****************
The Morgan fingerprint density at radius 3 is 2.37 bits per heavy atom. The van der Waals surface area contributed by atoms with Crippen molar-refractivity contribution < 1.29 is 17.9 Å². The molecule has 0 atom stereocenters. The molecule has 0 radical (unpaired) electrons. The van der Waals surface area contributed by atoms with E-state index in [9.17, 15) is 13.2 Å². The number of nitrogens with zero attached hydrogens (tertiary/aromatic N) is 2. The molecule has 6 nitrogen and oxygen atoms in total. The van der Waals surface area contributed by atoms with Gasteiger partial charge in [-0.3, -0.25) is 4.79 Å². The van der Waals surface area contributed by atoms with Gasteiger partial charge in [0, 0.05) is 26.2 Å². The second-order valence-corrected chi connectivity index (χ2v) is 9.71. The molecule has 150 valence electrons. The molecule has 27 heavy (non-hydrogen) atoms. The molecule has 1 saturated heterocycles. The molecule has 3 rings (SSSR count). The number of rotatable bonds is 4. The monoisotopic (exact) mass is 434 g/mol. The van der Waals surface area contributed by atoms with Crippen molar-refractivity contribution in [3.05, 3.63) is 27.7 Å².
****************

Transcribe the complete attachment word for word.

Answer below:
The Morgan fingerprint density at radius 3 is 2.37 bits per heavy atom. The van der Waals surface area contributed by atoms with Crippen molar-refractivity contribution < 1.29 is 17.9 Å². The molecule has 0 atom stereocenters. The molecule has 0 radical (unpaired) electrons. The van der Waals surface area contributed by atoms with E-state index in [9.17, 15) is 13.2 Å². The number of nitrogens with zero attached hydrogens (tertiary/aromatic N) is 2. The molecule has 6 nitrogen and oxygen atoms in total. The van der Waals surface area contributed by atoms with Gasteiger partial charge in [-0.3, -0.25) is 4.79 Å². The van der Waals surface area contributed by atoms with Gasteiger partial charge in [0, 0.05) is 26.2 Å². The second-order valence-corrected chi connectivity index (χ2v) is 9.71. The molecule has 150 valence electrons. The molecule has 27 heavy (non-hydrogen) atoms. The molecule has 1 saturated heterocycles. The molecule has 3 rings (SSSR count). The number of rotatable bonds is 4. The monoisotopic (exact) mass is 434 g/mol. The van der Waals surface area contributed by atoms with Crippen molar-refractivity contribution in [3.05, 3.63) is 27.7 Å².